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Perfectly Silky Chawanmushi

Many of you who follow our blog must know how much we enjoy Japanese cuisine. Not only we love to eat them we learn to make it. After rounds of practice, we decide to share with you our thoughts of making Chawanmushi. We have prepared this guide for you – you can master this silky smooth Chawanmushi (savoury soft egg custard) with flavourful and delicately flavoured. this sophisticated dish can be cooked in 30 minutes.

Chawanmushi (Savory Egg Custard/茶碗蒸し) is a delicate and savoury Japanese appetizer that we are familiar with and this is one of our favourite Japanese dishes that always warmth our stomach.

There are many interesting variations and seasonal ingredients such as shrimp, fish, or veggies are often included. Because it’s highly customizable, this savoury egg custard can be homey or fancy depending what goes into it. To get you started, we’ll be sharing a basic Chawanmushi recipe with chicken today.

Importance of good dashi

A good stock is the foundation of an excellent chawanmushi. Dashi stock is the common stock for the authentic chawanmushi. However, you can use chicken stock/ powder dashi that we use for this recipe as the alternative as chawanmushi is a very flexible recipe.

However to prepare umami dashi all you need are only three ingredients required to prepare this Japanese stock- kombu (dry kelp/ 昆布), katsuobushi (dried bonito flake/柴魚片) with some water. The combination of kombu and katsuobushi is always more significant than the stand-alone individual. You will immediately notice the aroma and flavour that you are familiar with at the Japanese restaurants.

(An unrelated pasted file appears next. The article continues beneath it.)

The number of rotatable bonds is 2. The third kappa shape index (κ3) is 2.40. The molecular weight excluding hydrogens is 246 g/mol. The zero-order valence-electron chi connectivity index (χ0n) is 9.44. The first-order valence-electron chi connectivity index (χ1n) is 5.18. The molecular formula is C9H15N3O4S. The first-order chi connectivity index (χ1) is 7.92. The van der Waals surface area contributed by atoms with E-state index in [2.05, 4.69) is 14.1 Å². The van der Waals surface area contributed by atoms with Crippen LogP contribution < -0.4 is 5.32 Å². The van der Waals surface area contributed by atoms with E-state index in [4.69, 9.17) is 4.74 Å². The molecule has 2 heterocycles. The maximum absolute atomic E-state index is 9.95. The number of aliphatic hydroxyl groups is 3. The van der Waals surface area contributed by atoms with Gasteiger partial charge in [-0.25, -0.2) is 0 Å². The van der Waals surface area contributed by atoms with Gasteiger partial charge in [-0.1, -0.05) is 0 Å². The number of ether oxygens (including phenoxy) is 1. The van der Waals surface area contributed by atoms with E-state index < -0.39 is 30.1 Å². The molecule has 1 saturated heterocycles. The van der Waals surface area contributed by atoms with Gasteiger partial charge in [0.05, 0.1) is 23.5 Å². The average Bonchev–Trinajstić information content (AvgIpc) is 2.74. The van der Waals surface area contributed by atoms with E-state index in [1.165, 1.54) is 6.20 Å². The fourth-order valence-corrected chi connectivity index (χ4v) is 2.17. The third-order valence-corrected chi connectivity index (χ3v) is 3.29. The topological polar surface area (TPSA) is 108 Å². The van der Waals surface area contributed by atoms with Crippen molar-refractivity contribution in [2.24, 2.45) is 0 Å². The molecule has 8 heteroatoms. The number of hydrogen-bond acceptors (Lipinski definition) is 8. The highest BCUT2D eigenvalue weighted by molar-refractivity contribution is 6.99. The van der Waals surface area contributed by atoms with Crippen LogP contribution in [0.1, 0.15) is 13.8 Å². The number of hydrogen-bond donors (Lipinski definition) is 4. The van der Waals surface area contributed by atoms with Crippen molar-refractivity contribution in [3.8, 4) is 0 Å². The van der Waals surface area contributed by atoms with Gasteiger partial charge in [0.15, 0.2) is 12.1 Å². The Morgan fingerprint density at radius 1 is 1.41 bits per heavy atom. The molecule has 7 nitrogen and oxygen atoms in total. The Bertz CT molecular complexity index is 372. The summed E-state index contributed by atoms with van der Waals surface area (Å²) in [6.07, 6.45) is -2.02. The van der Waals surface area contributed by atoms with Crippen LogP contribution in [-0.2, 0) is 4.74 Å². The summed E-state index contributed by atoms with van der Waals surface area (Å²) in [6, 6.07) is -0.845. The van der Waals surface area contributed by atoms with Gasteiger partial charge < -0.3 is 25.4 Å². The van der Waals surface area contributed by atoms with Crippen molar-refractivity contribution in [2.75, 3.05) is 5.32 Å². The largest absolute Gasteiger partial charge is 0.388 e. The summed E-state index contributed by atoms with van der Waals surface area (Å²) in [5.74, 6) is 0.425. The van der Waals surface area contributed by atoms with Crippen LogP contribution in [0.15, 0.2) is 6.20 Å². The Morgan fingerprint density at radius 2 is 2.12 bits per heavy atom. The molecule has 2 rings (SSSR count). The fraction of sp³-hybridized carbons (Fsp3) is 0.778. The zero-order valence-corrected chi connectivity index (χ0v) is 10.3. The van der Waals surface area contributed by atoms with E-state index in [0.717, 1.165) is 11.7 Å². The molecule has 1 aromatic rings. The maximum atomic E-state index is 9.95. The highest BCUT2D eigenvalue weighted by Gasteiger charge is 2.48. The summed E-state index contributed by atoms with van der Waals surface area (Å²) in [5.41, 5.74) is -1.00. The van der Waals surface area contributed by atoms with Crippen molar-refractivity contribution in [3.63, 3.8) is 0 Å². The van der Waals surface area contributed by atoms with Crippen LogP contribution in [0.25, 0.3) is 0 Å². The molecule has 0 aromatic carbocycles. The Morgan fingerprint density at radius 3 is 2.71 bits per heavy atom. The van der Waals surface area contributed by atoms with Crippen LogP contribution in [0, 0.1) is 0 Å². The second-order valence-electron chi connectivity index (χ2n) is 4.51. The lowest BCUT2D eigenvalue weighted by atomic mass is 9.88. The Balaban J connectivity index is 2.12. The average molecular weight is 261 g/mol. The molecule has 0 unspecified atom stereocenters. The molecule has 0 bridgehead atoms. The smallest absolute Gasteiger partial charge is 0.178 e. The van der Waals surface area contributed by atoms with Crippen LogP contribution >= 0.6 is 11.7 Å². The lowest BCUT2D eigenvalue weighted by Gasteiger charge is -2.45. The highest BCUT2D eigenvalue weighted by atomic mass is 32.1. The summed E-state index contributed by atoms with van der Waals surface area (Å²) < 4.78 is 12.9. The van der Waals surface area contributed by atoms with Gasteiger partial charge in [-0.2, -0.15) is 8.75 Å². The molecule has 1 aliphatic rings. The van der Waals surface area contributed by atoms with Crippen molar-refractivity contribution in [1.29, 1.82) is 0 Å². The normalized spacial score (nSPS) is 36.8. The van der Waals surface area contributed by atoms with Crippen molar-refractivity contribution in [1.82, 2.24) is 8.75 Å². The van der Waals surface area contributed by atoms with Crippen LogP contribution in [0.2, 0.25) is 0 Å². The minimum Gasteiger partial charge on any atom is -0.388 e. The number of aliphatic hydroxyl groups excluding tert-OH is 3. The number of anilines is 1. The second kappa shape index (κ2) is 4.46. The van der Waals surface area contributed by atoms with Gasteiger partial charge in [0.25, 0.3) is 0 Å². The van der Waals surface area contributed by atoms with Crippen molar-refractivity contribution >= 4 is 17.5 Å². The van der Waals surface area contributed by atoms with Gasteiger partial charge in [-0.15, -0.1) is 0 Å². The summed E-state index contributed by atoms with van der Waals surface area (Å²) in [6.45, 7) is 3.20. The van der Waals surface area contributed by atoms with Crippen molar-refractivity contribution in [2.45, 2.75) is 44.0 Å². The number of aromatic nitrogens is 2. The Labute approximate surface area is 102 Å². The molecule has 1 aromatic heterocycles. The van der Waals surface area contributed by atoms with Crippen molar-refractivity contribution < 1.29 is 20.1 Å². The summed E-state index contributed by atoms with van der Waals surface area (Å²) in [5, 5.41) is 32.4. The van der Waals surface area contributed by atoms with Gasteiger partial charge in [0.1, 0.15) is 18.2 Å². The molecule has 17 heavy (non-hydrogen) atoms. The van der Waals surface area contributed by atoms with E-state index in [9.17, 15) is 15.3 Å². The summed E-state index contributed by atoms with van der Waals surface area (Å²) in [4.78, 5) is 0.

However this pack of bonito dashi that we got from mediya also contain all the flavours we needed, most importantly we can have it instantly.

Ratio of stock into egg

The egg to stock ratio is critical because it will determine the firmness of the custard. The custard will break if there is too much stock and no longer smooth and silky if it is too little. As long as you remember the 3:1 ratio of soup stock to egg, you can make chawanmushi from any combination of ingredients. 

Then the mixture should be strained through a fine-mesh sieve, such as a tea strainer. This removes any remaining clumps of egg white and chalaza that can affect the texture of the steamed egg. 

Once your custard is done, you can add your mix-ins to some heat-safe cups and divide the egg mixture evenly between them. Be sure to pour it into the cups slowly to avoid introducing new air bubbles. These get covered with lids, or if you don’t have any, you can use aluminium foil. 

Common ingredients used in chawanmushi

The filling can be as simple as diced chicken meat and kamaboko (steamed fish cakes), or as luxurious as dried scallops, shrimps, ginkgo nuts, and shiitake mushrooms.

It’s important to have mushroom, in the Chawanmushi for us, usually, shitake mushroom is been used but this time we got the white mushroom as you don’t have to soak it overnight like the shitake mushroom.